After getting a shower, I walked across the road for a couple of bottles of beer and some food at Carrefour Hypermarche and I was back in my room. I wrote in my diary notes for the day’s events and checked my plans for the next day.

Lesson for the day: Sort a way of checking everything when getting off and before setting off on the Lambretta. I was making too many mistakes

Total miles covered: 457

Riding The Western Front: Day 5 – Friday 29th June

Once again I was up early. After struggling with the heat yesterday, I thought I’d get up and leave earlier. I would avoid the late afternoon heat riding and I also wouldn’t have to rush my stops. It was forecast for another hot day.

Lambretta loaded up, I had my coffees and orange juice and headed off. Today’s destination was Laon. I had seven stops planned along the way.

Before setting off for France I was pre-warned by my friend Mary Freeman. “Beware of the Lille Traffic. It’s not good”! When I first set off all seemed well. The traffic in Lille was fine. Maybe my early start has beaten the traffic? Then I arrived at a roundabout that was heaving with traffic and everyone honking their horns and shouting through their windscreens at each other. Had there been an accident? No, this was normal.

Fifteen minutes later I don’t think I got more than three hundred yards. I could hear Mary’s voice. “What did I say Rob”. Indeed. Lille was tricky. After several wrong turns and riding the wrong way up one-way streets, I found my first stop of the day.

There are many cemeteries, memorials and monuments of dedication to those who served in the First World War. This was one for one of the smallest servants of the Great War, but one that the war could barely do without. The Pigeon. More than 100,000 pigeons were used in the First World War and the success rate of the messenger was over 95%. So it’s safe to say they deserve their place in being remembered. The Memorial in Lille is a bit awkward to get to and I had to ride up a footpath in the centre of Lille forcing people out of the way. I don’t think I should have done that.

The Pigeon Memorial in Lille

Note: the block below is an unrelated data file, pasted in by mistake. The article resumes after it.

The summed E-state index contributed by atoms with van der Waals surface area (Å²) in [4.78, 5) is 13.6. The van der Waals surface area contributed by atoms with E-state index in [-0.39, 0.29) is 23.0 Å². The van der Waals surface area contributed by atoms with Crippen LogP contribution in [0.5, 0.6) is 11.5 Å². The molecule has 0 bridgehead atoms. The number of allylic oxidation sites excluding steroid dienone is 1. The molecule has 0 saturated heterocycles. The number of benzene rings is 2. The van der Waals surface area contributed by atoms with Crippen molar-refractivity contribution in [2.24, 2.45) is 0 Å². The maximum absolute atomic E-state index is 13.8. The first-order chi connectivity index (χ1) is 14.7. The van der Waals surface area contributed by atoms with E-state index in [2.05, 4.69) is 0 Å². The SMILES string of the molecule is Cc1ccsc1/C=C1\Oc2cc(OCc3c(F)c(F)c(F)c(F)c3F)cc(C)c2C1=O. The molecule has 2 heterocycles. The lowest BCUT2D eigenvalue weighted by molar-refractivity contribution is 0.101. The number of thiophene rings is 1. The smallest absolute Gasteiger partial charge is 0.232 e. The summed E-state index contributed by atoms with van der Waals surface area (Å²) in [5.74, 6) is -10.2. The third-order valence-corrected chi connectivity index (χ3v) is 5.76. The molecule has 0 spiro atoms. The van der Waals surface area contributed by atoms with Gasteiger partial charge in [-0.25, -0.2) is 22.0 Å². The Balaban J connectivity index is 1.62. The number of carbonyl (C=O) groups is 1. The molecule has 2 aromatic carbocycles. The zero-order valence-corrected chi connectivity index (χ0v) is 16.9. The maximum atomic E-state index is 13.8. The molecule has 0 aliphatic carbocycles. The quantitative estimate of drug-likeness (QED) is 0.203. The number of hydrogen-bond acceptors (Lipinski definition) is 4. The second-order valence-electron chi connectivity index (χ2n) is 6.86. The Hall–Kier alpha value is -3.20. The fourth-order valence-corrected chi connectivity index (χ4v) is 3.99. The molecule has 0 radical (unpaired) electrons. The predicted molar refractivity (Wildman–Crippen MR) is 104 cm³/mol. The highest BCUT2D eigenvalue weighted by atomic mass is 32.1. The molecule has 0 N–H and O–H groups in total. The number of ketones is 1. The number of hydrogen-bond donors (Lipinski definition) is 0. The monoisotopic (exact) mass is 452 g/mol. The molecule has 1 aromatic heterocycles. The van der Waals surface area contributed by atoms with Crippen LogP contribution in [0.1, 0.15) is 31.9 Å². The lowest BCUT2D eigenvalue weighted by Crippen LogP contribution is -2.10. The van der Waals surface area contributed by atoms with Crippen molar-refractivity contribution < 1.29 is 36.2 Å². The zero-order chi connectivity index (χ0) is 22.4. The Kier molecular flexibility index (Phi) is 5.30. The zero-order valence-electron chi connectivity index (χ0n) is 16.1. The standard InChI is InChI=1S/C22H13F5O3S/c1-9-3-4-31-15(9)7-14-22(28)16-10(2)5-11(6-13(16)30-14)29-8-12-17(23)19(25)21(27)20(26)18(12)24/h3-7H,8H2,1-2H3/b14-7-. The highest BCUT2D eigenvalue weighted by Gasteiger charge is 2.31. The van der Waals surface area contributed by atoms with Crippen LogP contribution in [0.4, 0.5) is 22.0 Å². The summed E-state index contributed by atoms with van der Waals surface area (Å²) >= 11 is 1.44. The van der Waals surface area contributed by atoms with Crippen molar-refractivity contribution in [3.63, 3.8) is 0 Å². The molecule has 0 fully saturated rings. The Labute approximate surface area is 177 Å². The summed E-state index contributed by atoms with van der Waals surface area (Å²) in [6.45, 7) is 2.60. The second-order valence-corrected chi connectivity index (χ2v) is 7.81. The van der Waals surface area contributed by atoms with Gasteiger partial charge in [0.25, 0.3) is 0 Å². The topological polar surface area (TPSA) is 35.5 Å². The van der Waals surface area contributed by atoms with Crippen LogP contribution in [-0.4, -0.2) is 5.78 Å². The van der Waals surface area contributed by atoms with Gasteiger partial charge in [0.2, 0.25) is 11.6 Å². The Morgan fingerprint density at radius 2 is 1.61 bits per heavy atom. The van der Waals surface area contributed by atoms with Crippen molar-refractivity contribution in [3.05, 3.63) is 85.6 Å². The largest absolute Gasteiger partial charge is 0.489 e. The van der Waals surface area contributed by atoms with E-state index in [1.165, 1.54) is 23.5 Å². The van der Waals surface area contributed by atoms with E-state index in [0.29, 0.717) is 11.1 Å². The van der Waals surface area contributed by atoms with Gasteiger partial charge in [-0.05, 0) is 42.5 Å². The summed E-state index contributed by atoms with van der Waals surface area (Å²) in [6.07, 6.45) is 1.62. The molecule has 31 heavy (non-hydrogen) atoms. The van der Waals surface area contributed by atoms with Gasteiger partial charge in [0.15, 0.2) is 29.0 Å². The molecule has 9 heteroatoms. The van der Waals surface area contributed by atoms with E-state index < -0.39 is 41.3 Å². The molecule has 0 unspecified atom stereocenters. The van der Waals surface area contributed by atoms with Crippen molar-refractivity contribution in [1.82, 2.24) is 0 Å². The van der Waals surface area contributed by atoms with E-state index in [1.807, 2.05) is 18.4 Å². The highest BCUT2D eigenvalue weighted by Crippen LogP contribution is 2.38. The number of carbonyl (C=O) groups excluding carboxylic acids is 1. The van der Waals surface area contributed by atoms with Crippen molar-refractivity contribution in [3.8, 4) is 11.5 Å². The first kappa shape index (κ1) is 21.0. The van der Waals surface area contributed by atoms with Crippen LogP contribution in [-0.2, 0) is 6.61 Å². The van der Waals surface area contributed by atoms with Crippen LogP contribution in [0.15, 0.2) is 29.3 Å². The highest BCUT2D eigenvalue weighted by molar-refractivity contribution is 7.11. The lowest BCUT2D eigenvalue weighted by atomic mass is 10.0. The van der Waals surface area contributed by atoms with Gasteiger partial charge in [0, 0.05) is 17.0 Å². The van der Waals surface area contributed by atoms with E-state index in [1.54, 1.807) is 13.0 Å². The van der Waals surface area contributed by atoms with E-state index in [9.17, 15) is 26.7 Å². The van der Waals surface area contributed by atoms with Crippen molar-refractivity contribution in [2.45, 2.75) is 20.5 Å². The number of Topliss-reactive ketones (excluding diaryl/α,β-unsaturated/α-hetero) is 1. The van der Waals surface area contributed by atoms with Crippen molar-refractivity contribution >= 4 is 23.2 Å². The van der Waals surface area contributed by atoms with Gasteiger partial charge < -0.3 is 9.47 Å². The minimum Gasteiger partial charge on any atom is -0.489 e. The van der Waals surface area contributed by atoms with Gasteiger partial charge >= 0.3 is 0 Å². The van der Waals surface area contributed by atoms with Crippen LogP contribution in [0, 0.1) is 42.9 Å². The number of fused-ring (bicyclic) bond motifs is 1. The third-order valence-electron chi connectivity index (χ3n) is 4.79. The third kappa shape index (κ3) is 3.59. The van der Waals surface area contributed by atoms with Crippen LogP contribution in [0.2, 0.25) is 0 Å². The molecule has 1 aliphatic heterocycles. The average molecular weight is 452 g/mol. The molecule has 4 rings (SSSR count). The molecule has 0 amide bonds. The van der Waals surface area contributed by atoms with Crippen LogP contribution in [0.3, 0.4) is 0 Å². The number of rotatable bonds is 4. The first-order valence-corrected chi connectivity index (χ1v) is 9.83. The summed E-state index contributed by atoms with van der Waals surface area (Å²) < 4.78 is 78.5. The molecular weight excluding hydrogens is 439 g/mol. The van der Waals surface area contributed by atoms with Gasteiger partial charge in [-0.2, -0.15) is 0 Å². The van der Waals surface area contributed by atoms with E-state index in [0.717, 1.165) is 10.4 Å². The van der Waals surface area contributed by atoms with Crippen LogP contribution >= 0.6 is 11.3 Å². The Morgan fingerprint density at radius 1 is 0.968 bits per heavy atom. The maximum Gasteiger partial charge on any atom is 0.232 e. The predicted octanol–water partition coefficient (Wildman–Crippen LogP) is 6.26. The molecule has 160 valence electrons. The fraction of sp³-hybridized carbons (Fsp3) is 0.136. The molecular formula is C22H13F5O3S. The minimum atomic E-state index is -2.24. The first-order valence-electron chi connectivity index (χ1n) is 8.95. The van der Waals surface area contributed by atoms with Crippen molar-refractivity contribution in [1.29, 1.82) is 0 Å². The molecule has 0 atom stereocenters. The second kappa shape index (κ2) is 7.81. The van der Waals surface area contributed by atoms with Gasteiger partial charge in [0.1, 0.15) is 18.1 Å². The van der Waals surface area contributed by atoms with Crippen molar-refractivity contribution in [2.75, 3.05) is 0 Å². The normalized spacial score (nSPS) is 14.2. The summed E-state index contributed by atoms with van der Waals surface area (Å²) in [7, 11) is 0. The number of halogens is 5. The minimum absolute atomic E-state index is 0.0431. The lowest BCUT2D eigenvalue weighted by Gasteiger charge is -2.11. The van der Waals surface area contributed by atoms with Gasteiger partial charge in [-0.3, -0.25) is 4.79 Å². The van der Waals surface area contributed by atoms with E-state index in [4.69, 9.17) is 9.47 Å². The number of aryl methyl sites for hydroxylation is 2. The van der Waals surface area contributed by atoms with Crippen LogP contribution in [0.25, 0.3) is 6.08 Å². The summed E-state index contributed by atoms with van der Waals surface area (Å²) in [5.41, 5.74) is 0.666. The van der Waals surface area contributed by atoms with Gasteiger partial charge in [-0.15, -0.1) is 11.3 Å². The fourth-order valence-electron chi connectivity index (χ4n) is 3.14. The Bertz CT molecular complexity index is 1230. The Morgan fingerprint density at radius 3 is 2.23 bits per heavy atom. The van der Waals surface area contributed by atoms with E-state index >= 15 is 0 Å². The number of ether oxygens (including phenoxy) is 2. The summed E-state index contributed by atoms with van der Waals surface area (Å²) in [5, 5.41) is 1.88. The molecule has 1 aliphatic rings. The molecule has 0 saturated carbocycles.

I left Lille, moving on to Mons and so back across the border into Belgium. A great ride through lots of small villages, avoiding any major towns. I reached Mons with no dramas, but with my electrics still messing up my Sat Nav, I was unable to find two locations I wanted to visit. Somewhat fed up with this, I then visited the memorial to the 6,000 civilians killed by the German army. I then headed on to my next stop at St Symphorien Military Cemetery. This one I found and was more than happy to spend a bit of time here. It’s a unique spot that was first used by the Germans soldiers burying their dead and British dead here from the Battle of Mons and was in German hands until the Wars end. It contains the graves of John Parr and George Ellison, believed to be the first and the last British soldiers to die in the First World War and by pure coincidence they are buried with their graves facing each other. I really liked this place and would really like to come back here again.

St Symphorien Military Cemetery

Now, happier my time in Mons wasn’t wasted, I moved on, my next stop was back across the border into France and the cemetery and grave of Wilfred Owen at Ors Communal Cemetery. The ride here was a very pleasant 35 miles through beautiful countryside approaching the small village of Ors. The communal cemetery was found by the Sat Nav easy enough. Wilfred Owen was one of the foremost poets of the Great War who was killed a week before Armistice. His mother only learnt of his death on Armistice Day, while many were celebrating the end of the war.  

Ors Communal Cemetery

The next stop was Laon. I would be staying here for the night. Riding on to Laon was good, although bloody hot. The heat was the hard part to deal with. Occasionally when in towns I’d take the gloves off to air them a bit, but it was only briefly, on the open road I put them back on.

Riding south, there was the constant reminder of the First World War with cemeteries and memorials in the fields and dotted along on the sides of the road. The further south I went they became predominantly French and very big.     

Soon I was to arrive in Laon. I’d end up not liking Laon. My hotels all had a Hypermarche nearby but here in Laon, the nearest was a mile away, too far to walk in this heat. So after checking in, I unloaded my luggage into my room and jumped on the Lambretta and headed round to the shop for some food and the usual couple of beers. On returning to my Lambretta a couple of local lads on mopeds starting asking questions. My only response was “Je viens d’Irlande du Nord”. This only prompted the arrival of more lads on mopeds who were riding round me as I got ready, trying to intimidate me. I got on the Lambretta and started it up. They now tried to block me in, but I revved up and let the clutch out lunging the Lambretta at the twit who blocked my exit. At this point he thought I was going to ram his moped and he moved. As I rode off I exclaimed “Effin Move you twats….Translate that!” I sped off to what I thought was the exit, it was the entrance and I had to circle back and ride round and past the gits on their bikes. Then they started revving up and chasing me. I got out onto the road and opened up the Lambretta, by the time I reached the first roundabout, they were were well behind. I then turned off the road to my hotel and I had lost them.

After getting a shower I ate my food with a couple of beers. I wasn’t in the mood for going anywhere, so I did a bit of preparation for the next day deciding I’d start earlier than usual. I set the alarm for 5.30 and got my head down for the night.

My Hotel at Laon

Lesson of the day: Learn French

Total Miles covered:  652